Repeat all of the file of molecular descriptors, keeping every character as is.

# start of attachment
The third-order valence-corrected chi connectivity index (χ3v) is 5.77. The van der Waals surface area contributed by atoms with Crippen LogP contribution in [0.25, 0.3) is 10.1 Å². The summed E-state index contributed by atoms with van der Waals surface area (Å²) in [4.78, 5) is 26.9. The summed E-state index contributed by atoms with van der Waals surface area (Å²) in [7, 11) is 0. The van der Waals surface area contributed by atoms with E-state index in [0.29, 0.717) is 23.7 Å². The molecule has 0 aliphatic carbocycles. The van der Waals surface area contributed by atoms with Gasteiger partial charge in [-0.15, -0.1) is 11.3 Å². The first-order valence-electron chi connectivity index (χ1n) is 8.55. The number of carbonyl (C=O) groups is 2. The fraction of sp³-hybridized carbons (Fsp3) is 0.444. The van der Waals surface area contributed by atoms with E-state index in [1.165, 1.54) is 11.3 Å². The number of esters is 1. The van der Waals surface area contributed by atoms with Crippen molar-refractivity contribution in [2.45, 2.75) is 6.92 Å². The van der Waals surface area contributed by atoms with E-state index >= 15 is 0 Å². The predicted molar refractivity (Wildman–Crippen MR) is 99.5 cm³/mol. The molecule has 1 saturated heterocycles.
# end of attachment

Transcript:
The third-order valence-corrected chi connectivity index (χ3v) is 5.77. The van der Waals surface area contributed by atoms with Crippen LogP contribution in [0.25, 0.3) is 10.1 Å². The summed E-state index contributed by atoms with van der Waals surface area (Å²) in [4.78, 5) is 26.9. The summed E-state index contributed by atoms with van der Waals surface area (Å²) in [7, 11) is 0. The van der Waals surface area contributed by atoms with E-state index in [0.29, 0.717) is 23.7 Å². The molecule has 0 aliphatic carbocycles. The van der Waals surface area contributed by atoms with Gasteiger partial charge in [-0.15, -0.1) is 11.3 Å². The first-order valence-electron chi connectivity index (χ1n) is 8.55. The number of carbonyl (C=O) groups is 2. The fraction of sp³-hybridized carbons (Fsp3) is 0.444. The van der Waals surface area contributed by atoms with E-state index in [1.165, 1.54) is 11.3 Å². The number of esters is 1. The van der Waals surface area contributed by atoms with Crippen molar-refractivity contribution in [2.45, 2.75) is 6.92 Å². The van der Waals surface area contributed by atoms with E-state index >= 15 is 0 Å². The predicted molar refractivity (Wildman–Crippen MR) is 99.5 cm³/mol. The molecule has 1 saturated heterocycles.